Friday, June 12, 2015
All My Puny Sorrows by Miriam Toews
The story follows two sisters, Elf and Yoli, who grew up in a Mennonite community in rural Manitoba. Elf is a piano prodigy, who goes on to become a world-reknown pianist. She has, in her younger sister's eyes, everything - a wonderful career, a happy relationship with a man who loves her, more money than you could shake a stick at. But Elf suffers from crippling depression, a family trait that led her father to take his own life when the girls were young.
At the beginning of the book, Elf has just made an unsuccessful attempt to kill herself and is in the hospital in Winnipeg. Concerned loved ones surround her, including her sister Yoli, who I guess you would call the protagonist although it is Elf's actions that really drive the story. Yoli leaves her home and two teenaged children in Toronto to crash at her mother's house and visit Elf for hours every day. The novel is a mish-mash of Yoli's recollections of their shared childhood, her reflections on her own current messy life, and her attempts to argue Elf out of her depression.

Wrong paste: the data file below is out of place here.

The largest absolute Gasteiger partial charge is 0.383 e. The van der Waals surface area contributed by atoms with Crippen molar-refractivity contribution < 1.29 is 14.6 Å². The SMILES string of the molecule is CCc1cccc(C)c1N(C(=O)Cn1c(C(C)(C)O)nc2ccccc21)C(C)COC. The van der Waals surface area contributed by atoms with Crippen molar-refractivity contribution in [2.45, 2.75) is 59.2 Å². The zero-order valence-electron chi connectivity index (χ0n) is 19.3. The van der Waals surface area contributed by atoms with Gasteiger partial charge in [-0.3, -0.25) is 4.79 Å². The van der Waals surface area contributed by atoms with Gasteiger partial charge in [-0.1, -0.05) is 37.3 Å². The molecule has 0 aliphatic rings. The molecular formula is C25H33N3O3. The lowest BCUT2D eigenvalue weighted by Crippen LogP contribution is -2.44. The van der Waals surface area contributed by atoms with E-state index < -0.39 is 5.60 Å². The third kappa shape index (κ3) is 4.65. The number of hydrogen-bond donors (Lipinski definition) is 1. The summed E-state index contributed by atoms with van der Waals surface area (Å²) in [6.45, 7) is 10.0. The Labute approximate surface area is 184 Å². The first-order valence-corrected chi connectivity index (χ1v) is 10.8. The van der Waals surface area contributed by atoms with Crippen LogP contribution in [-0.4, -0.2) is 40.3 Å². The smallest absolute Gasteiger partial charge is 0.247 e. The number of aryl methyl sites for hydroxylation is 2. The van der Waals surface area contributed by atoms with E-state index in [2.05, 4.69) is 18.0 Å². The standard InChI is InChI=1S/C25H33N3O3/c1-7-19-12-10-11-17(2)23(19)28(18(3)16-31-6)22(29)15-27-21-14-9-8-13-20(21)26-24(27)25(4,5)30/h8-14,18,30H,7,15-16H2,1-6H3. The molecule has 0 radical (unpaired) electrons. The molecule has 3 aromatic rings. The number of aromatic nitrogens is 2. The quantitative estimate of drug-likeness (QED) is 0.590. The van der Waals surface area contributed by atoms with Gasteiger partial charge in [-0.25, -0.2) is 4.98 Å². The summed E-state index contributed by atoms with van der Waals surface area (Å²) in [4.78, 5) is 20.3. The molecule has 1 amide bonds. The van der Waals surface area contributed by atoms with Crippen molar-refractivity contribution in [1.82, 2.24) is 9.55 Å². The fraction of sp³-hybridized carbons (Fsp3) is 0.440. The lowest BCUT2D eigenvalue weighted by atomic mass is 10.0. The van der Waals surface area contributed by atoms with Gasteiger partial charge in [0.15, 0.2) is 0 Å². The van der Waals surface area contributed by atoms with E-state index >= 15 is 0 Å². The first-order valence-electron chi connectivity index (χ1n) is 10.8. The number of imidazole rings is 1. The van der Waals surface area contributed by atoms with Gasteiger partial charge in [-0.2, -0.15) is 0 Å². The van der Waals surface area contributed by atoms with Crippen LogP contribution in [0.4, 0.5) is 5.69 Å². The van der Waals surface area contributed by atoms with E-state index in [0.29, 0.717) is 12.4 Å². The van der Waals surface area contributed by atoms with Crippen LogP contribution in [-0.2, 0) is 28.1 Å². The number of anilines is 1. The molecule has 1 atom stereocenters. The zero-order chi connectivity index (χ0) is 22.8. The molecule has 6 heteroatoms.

Even though the story is really about these two sisters, the supporting characters are very good and well-drawn; their mother is amazing and hilarious, with her own fierce sister Tina; Elf's partner Nick is relentlessly patient and completely hapless; and Yoli's kids, seen through text messages, are typical teenagers - but the fact that they always ask after Elf is one of the more heart-rending details of the novel.
This is another one of those books that I can never do justice through describing, because the genius of it is in the poetry of the writing, and the heartbreaking accuracy of the themes - of music, sisterhood, sadness and carrying on, life and death and redemption (sticking with my current theory that all stories are about redemption in one way or another).
Toronto plays a very small role in the book - the last few chapters, probably the last quarter of the book, are set in Toronto. I really enjoyed the fact that Yoli seemed to live in my neighbourhood, and a couple of places were name-checked - including an intense argument about suicide at Saving Grace. But if anything this is a love sonnet to Winnipeg (if one can imagine such a thing) - although there isn't much setting outside the hospital walls, the description of the sound of the ice breaking on the river resonates through the story.
This is a beautiful, beautiful book. It is also an extremely emotional read. Proceed accordingly.
Five CN Towers out of five.